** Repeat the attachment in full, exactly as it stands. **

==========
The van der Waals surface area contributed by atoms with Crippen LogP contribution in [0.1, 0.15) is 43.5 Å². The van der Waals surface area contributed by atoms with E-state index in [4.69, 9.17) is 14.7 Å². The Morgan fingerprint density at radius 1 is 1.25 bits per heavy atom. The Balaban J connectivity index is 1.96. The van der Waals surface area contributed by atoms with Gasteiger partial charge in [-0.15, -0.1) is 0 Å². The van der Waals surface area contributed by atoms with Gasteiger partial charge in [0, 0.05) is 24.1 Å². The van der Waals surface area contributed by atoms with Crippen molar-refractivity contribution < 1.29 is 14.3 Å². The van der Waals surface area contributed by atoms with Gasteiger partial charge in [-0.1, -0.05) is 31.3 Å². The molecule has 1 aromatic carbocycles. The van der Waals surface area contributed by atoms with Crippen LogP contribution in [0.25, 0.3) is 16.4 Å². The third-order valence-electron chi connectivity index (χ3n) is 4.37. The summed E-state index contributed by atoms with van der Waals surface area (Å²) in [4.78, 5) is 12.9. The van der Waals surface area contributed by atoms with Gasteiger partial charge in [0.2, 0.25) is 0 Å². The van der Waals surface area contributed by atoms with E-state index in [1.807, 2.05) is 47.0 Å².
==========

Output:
The van der Waals surface area contributed by atoms with Crippen LogP contribution in [0.1, 0.15) is 43.5 Å². The van der Waals surface area contributed by atoms with E-state index in [4.69, 9.17) is 14.7 Å². The Morgan fingerprint density at radius 1 is 1.25 bits per heavy atom. The Balaban J connectivity index is 1.96. The van der Waals surface area contributed by atoms with Gasteiger partial charge in [-0.15, -0.1) is 0 Å². The van der Waals surface area contributed by atoms with Gasteiger partial charge in [0, 0.05) is 24.1 Å². The van der Waals surface area contributed by atoms with Crippen molar-refractivity contribution < 1.29 is 14.3 Å². The van der Waals surface area contributed by atoms with Gasteiger partial charge in [-0.1, -0.05) is 31.3 Å². The molecule has 1 aromatic carbocycles. The van der Waals surface area contributed by atoms with Crippen LogP contribution in [0.25, 0.3) is 16.4 Å². The third-order valence-electron chi connectivity index (χ3n) is 4.37. The summed E-state index contributed by atoms with van der Waals surface area (Å²) in [4.78, 5) is 12.9. The van der Waals surface area contributed by atoms with Gasteiger partial charge in [0.2, 0.25) is 0 Å². The van der Waals surface area contributed by atoms with E-state index in [1.807, 2.05) is 47.0 Å².